And we started in again! How much fun can you cram into 4 days – I think we tested the limits on this one. The resident Moose got a little further afield and harder to find over the weekend, but we still found her, the marmots romped through the field across the road regardless of weddings and tae kwando kids.

I’m afraid I saw one or two of the The Works! Campers stagger a bit as they departed…

[more installments about our June camp will follow to fill in the blanks – photos added daily to Facebook]


Carol Sloan with Her Bookmaking Process|Art Camp for Women

Honoring Your Creativity

Why is it that when you have multiple deadlines, projects due, blogs screaming for attention, your family screaming for attention, the cat just screaming – that you can’t focus on any of that?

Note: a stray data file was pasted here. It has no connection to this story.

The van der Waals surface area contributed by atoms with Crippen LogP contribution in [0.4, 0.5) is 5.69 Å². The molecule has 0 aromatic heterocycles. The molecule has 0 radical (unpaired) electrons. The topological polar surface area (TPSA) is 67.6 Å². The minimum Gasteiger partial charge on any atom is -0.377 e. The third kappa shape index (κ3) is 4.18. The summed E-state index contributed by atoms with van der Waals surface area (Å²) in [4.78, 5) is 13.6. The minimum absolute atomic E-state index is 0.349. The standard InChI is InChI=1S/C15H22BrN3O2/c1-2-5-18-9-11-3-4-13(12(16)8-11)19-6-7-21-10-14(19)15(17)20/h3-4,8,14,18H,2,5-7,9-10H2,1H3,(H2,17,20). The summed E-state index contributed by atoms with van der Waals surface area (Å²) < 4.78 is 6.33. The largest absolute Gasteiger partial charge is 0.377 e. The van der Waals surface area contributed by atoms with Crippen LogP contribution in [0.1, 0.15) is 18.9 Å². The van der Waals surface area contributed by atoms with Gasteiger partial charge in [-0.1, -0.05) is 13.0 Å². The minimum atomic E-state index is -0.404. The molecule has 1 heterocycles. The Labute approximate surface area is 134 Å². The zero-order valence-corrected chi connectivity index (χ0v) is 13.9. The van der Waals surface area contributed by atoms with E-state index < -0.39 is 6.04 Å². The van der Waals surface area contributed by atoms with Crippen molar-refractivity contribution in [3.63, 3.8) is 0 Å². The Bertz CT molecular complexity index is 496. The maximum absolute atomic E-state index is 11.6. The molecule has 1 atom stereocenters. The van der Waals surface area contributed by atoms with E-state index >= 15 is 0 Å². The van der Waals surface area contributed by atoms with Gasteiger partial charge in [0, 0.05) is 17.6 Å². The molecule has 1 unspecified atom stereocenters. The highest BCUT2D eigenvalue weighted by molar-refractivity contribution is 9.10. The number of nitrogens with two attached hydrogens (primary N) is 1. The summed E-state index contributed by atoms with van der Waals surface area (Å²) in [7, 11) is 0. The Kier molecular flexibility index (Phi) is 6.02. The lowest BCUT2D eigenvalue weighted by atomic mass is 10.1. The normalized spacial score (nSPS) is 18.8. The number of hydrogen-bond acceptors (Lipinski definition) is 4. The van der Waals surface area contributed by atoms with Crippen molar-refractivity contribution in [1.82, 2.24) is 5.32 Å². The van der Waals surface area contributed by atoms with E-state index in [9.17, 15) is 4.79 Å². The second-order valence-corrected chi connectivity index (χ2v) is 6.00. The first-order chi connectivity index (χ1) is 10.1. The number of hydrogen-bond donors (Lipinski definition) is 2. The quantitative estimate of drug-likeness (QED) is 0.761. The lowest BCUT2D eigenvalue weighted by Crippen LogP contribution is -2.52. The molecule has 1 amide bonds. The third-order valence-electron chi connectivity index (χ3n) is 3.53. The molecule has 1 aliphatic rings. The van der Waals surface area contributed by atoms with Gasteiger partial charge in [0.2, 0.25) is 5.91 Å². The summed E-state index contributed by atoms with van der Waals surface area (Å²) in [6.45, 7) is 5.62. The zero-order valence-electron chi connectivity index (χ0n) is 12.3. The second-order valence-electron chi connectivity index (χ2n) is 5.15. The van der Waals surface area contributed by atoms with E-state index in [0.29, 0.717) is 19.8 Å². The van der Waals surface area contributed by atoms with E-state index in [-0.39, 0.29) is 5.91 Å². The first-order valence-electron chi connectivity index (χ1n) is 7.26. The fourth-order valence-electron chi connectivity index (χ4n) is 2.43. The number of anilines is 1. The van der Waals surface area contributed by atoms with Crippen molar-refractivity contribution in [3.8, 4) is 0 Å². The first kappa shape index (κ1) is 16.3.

Page edges

Page ends from Carol Sloan's class

All you want to do is that project that you can’t get off your mind…you know which one I’m talking about, right?

The one that you sketch out in your journal.

It invades your very sleep, trying to stir you from those warm covers.

Everything you do reminds you of it.

I recently had a project like that – wouldn’t leave me alone so I finally gave in and started working on it. I spent about three weeks perfecting the screen printing images, practicing with different paints and doing a ton of hand stitching.


Gold binding stitches

Gold Binding Stitches

Blue Binding Stitches

Blue Binding Stitches

I’m that way about every project that I do.

I spend a few days working in my sketchbook – drawing images, writing out different ideas.

Then days at the studio table evaluating paints, glues, gels and such.

I get very particular about making sure that I’m using the best product for the project.